Joshua Schank, research director for the project, described Oberstar’s approach to the transportation problem as similar — except that Oberstar would measure performance after an investment is made, while the this project proposes that performance be projected as a condition for getting the money. That way state and local governments would have an incentive to adjust their laws and policies to match the national goals. For example, Minneapolis-St. Paul’s chances of getting money for a new light rail line would increase if the cities offered incentives for locating homes and jobs near the line.
Land use and transportation policy
Tying those kinds of land-use policies to future transportation investments was a hot topic among some participants. Rep. Mary Liz Holberg, R-Lakeville, urged caution in “getting ahead of market forces.” Met Council Chairman Peter Bell, also a Republican, said his agency, despite its role in planning and operating the transit system, “has no role in planning economic development.” Bell added, “We should stick to our knitting.”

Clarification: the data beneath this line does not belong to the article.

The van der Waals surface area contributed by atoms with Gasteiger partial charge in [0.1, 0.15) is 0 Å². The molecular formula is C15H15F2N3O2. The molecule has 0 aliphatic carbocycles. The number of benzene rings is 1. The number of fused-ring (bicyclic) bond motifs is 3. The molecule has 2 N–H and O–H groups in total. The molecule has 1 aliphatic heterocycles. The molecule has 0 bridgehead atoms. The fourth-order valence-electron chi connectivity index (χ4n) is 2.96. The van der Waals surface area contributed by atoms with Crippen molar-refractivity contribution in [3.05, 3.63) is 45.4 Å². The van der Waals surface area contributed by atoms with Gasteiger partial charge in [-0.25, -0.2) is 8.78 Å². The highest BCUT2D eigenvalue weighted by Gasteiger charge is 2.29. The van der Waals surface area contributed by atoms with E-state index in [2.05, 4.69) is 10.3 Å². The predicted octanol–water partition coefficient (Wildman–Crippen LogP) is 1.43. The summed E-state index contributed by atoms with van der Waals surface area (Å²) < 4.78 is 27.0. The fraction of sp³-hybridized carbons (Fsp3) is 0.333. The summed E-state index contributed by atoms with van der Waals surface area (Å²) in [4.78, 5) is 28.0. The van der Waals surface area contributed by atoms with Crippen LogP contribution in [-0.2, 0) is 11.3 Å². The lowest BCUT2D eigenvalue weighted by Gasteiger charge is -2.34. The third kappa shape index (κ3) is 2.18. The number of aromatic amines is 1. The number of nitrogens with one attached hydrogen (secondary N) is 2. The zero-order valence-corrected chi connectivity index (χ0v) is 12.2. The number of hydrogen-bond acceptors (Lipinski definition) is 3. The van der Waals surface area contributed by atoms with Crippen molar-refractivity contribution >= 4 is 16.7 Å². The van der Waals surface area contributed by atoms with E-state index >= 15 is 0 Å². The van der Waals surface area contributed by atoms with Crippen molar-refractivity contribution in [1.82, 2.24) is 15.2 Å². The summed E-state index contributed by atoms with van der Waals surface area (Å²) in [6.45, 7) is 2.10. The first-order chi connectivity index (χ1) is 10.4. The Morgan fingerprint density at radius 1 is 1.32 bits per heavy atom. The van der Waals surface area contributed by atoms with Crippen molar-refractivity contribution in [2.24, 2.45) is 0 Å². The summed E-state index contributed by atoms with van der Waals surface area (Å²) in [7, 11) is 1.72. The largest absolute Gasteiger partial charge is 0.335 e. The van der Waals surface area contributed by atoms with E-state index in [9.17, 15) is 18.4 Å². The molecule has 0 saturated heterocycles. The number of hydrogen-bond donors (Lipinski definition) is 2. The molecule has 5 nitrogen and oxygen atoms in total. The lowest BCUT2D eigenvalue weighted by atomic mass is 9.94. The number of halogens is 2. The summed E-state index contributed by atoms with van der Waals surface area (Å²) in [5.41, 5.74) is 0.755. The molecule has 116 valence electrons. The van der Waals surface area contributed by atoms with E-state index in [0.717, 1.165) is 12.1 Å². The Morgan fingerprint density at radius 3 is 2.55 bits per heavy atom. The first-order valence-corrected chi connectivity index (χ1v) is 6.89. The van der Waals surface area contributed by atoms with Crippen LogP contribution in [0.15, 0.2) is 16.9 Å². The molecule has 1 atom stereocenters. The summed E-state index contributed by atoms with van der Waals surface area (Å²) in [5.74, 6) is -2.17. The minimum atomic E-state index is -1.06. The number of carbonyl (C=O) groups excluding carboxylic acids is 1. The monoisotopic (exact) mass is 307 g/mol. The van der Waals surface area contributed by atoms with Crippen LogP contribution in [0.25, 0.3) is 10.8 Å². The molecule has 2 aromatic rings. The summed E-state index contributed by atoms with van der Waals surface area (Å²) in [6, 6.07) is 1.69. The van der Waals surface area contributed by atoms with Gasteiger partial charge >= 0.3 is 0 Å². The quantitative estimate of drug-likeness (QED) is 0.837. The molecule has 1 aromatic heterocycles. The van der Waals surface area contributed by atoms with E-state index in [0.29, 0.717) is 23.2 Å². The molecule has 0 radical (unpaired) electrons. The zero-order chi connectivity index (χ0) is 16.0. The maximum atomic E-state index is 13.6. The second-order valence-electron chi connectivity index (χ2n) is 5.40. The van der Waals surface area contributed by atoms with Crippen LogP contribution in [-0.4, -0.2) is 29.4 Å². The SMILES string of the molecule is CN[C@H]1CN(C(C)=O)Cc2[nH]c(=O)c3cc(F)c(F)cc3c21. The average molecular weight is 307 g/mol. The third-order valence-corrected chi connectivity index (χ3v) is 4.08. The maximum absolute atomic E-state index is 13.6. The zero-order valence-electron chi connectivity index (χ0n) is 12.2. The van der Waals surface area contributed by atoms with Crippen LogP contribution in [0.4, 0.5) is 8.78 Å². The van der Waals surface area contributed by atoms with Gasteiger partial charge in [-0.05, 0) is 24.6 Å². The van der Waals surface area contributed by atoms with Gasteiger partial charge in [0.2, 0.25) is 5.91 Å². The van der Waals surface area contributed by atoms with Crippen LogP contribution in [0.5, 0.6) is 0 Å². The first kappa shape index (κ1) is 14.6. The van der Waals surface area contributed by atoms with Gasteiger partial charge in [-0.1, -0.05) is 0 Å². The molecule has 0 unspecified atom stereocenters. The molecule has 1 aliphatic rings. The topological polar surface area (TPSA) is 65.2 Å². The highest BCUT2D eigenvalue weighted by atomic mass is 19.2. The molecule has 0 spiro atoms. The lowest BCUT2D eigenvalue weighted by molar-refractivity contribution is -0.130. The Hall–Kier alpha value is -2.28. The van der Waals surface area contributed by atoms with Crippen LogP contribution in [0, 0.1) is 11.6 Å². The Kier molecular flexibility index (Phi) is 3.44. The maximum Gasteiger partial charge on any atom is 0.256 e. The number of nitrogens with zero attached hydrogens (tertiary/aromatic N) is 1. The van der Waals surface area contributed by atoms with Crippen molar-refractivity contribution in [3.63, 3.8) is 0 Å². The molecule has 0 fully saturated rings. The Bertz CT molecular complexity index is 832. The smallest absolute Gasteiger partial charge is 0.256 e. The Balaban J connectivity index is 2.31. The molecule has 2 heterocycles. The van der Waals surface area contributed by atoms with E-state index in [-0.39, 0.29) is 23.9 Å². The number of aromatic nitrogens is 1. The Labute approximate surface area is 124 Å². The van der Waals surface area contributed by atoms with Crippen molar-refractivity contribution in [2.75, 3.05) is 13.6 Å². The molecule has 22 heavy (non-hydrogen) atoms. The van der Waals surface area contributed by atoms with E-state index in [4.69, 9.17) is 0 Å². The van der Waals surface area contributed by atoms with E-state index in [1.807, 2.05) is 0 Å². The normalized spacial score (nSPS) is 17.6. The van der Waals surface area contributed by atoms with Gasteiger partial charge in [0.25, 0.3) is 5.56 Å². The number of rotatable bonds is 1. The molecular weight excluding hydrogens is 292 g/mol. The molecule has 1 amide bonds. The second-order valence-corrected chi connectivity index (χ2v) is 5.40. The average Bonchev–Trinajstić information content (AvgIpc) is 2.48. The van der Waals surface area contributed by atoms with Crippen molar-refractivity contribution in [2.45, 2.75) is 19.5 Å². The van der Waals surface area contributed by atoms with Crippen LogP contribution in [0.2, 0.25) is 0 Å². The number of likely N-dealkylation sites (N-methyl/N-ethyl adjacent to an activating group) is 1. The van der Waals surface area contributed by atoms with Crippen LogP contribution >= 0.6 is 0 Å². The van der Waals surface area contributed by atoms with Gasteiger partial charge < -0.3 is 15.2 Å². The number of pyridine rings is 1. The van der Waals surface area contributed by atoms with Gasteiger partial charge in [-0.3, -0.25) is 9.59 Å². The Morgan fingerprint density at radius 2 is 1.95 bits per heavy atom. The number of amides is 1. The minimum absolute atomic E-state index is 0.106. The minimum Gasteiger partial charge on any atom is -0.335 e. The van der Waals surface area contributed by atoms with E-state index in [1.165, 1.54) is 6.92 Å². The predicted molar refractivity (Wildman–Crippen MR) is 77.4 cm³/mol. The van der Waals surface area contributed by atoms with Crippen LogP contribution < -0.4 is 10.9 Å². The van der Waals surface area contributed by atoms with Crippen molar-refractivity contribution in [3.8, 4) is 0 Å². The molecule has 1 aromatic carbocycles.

Hennepin County Commissioner Peter McLaughlin chuckled at the notion that planning highways or transit lines could be somehow separated from the economic activity generated nearby. His greatest concern about the report was that it expected transit investments to pay off too quickly. “We build these things for the long haul,” he said, “largely to benefit future generations.”
Minneapolis real-estate developer Michael Lander said that, whatever changes are made in funding formulas, builders should not be penalized for high-density projects that induce traffic congestion. It’s congestion and high-density, he said, that prompts people to begin using cleaner forms of transportation as an alternative.
Schrank agreed that reducing the need for transportation was perhaps the cleanest, most efficient form of all. Finding ways to locate daily activities in proximity (mixed-use communities) might be the best performance-driven transportation solution of all, he said.
Indeed, nearly all transportation discussion focuses on the supply side — improving ways to move around. Reducing demand by promoting compact living patterns is, by contrast, a new frontier.